Box Office Pro and INTIX member Jason Varnish leads university class on ticketing
- by Dave Brooks
- Published: October 1, 2012
It’s a class where the nightly course reading includes trade magazines and settlement reports, and where a final project includes planning a mock Lady Gaga concert, or working the early rounds of the Final Four.
Welcome to Point Park University in Pittsburgh, where box office professional and INTIX member Jason Varnish teaches one of the only college-level courses in the country focused on ticketing.
The elective class is part of the Sports, Arts and Entertainment Management (SAEM) undergraduate degree at the school. Varnish, who heads up box office operations for Consol Energy Center, home to the city’s 2009 Stanley Cup Champion Pittsburgh Penguins, started the class earlier this spring. Varnish is co-teaching the class with Anthony Dennis of the Pittsburgh Playhouse.
Varnish is no stranger to academia — he has an undergraduate degree in communications from Indiana University of Pennsylvania and a graduate degree in sports management from Slippery Rock (Pa.) University.
“While I was at Slippery Rock, I began an internship at Heinz Field (in Pittsburgh),” he said. “I met one of the Slippery Rock alum at the stadium and he took me under his wing and helped me later get a job at Mellon Arena,” which was later demolished and replaced by the Consol Energy Center.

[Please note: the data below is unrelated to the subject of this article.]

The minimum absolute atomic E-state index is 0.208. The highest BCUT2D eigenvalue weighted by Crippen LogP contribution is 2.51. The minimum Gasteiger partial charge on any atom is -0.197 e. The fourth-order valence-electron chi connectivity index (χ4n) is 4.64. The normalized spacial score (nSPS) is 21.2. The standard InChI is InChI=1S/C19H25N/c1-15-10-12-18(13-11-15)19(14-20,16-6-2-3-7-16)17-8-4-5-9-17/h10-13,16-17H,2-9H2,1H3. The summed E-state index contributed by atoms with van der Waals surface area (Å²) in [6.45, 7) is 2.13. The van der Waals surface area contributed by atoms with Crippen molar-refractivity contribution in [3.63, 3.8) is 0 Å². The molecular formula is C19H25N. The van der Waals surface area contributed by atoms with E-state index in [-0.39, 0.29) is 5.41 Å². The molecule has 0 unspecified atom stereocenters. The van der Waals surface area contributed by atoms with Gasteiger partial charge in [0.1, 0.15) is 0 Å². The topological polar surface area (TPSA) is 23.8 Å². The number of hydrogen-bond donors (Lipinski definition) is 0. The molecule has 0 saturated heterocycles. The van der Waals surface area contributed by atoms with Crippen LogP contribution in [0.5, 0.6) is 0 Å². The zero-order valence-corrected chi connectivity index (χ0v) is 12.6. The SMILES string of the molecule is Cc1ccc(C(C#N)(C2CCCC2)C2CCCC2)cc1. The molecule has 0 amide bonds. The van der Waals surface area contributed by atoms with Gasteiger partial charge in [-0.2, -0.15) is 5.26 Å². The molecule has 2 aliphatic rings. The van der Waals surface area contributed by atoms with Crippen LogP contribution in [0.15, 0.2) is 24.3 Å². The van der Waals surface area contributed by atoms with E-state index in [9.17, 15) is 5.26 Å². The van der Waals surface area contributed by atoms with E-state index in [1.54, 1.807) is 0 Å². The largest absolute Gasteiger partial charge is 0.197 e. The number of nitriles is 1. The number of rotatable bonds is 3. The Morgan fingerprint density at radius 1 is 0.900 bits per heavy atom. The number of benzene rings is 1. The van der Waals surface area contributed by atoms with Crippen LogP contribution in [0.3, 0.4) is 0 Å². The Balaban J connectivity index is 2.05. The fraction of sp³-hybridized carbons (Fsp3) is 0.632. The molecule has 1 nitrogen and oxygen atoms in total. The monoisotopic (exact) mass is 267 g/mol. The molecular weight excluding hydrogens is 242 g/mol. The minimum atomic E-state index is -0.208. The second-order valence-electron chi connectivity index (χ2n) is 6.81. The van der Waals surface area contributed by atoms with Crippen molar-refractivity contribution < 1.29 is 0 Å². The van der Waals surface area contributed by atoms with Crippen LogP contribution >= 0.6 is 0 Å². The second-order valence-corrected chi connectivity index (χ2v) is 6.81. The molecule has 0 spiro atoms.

Varnish said he landed at Point Park through his relationship with another Pittsburgh fixture, Ed Traversari. The long-time Pittsburgh promoter had spent decades putting on concerts through DiCesare Engler Productions before the firm was purchased in 1999 by SFX Entertainment. Traversari started teaching at the school in 2007 when the Chevrolet Amphitheatre at Station Square, of which he was general manager, lost its lease and closed.
“I did a few panels and guest speakerships with his class,” Varnish said, and eventually the school administration reached out to him to start a class.
“It was an easy decision because I always loved speaking to the students, especially interacting with those who would stay after class and leave me their resume,” he said. “That was me 10 years ago and it felt good to give these guys a shot.”
THE BEGINNINGS OF THE PROGRAM
The SAEM program was created in 2002 by Steve Tanzilli, a Pittsburgh sports agent whose firm Sports Legends Group represents a number of high profile clients, including four members of the Pittsburgh Steelers football team — Willie Parker, Ryan Clark, Ryan Mundy and renowned outside lineman James Harrison.
“I would have a lot of young people tell me they wanted to get into sports because they loved going to games or watching it on TV, and I felt like that was the wrong reason,” Tanzilli said. “The reason you get into the business is to build a brand, or make money or utilize sports and entertainment to sell products and services.”
Tanzilli said he regularly polls and surveys his students and what he often heard back was that students wanted a college level course on the business of ticketing. Like his other instructors, Tanzilli said he sought out Varnish and Dennis because they had real world experience and were younger, and more relatable for the students. Varnish said part of his goal is to change the students’ understanding of box office operations and understand how the profession fuses customer service with business strategies and long-term fiscal planning
“We don’t exist in the bubble inside the box office,” Varnish said. “I regularly interact with marketing, with operations and with outside promoters. I wanted to let the class know that there’s more to an event than just walking up to a window and buying a ticket.”